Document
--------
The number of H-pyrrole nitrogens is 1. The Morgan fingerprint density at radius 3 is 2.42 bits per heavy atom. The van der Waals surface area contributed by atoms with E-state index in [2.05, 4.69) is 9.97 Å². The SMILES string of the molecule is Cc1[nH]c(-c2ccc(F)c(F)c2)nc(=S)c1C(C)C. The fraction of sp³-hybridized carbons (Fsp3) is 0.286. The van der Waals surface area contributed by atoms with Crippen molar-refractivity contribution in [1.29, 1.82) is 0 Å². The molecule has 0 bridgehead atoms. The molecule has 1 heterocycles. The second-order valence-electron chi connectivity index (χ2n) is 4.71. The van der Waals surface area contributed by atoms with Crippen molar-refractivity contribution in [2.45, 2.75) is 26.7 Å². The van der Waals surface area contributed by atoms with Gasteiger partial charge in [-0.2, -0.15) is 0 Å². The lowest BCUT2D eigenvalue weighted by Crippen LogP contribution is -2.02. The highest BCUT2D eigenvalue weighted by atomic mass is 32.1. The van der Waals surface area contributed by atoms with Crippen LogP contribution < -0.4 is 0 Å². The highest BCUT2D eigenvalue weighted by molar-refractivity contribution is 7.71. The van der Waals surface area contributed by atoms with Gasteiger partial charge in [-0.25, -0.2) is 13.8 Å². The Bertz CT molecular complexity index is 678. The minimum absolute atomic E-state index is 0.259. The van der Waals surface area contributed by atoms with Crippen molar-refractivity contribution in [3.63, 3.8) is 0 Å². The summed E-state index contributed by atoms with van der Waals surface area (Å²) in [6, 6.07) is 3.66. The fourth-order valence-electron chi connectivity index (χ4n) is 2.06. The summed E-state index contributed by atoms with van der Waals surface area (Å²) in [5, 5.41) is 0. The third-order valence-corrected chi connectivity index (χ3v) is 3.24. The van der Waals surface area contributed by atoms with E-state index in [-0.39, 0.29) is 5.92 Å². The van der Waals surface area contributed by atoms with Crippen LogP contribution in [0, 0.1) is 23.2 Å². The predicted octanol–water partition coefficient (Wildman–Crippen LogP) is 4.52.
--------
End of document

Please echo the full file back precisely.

The number of H-pyrrole nitrogens is 1. The Morgan fingerprint density at radius 3 is 2.42 bits per heavy atom. The van der Waals surface area contributed by atoms with E-state index in [2.05, 4.69) is 9.97 Å². The SMILES string of the molecule is Cc1[nH]c(-c2ccc(F)c(F)c2)nc(=S)c1C(C)C. The fraction of sp³-hybridized carbons (Fsp3) is 0.286. The van der Waals surface area contributed by atoms with Crippen molar-refractivity contribution in [1.29, 1.82) is 0 Å². The molecule has 0 bridgehead atoms. The molecule has 1 heterocycles. The second-order valence-electron chi connectivity index (χ2n) is 4.71. The van der Waals surface area contributed by atoms with Crippen molar-refractivity contribution in [2.45, 2.75) is 26.7 Å². The van der Waals surface area contributed by atoms with Gasteiger partial charge in [-0.2, -0.15) is 0 Å². The lowest BCUT2D eigenvalue weighted by Crippen LogP contribution is -2.02. The highest BCUT2D eigenvalue weighted by atomic mass is 32.1. The van der Waals surface area contributed by atoms with Crippen LogP contribution < -0.4 is 0 Å². The highest BCUT2D eigenvalue weighted by molar-refractivity contribution is 7.71. The van der Waals surface area contributed by atoms with Gasteiger partial charge in [-0.25, -0.2) is 13.8 Å². The Bertz CT molecular complexity index is 678. The minimum absolute atomic E-state index is 0.259. The van der Waals surface area contributed by atoms with Crippen molar-refractivity contribution in [3.63, 3.8) is 0 Å². The summed E-state index contributed by atoms with van der Waals surface area (Å²) in [6, 6.07) is 3.66. The fourth-order valence-electron chi connectivity index (χ4n) is 2.06. The summed E-state index contributed by atoms with van der Waals surface area (Å²) in [5, 5.41) is 0. The third-order valence-corrected chi connectivity index (χ3v) is 3.24. The van der Waals surface area contributed by atoms with E-state index in [-0.39, 0.29) is 5.92 Å². The van der Waals surface area contributed by atoms with Crippen LogP contribution in [0, 0.1) is 23.2 Å². The predicted octanol–water partition coefficient (Wildman–Crippen LogP) is 4.52.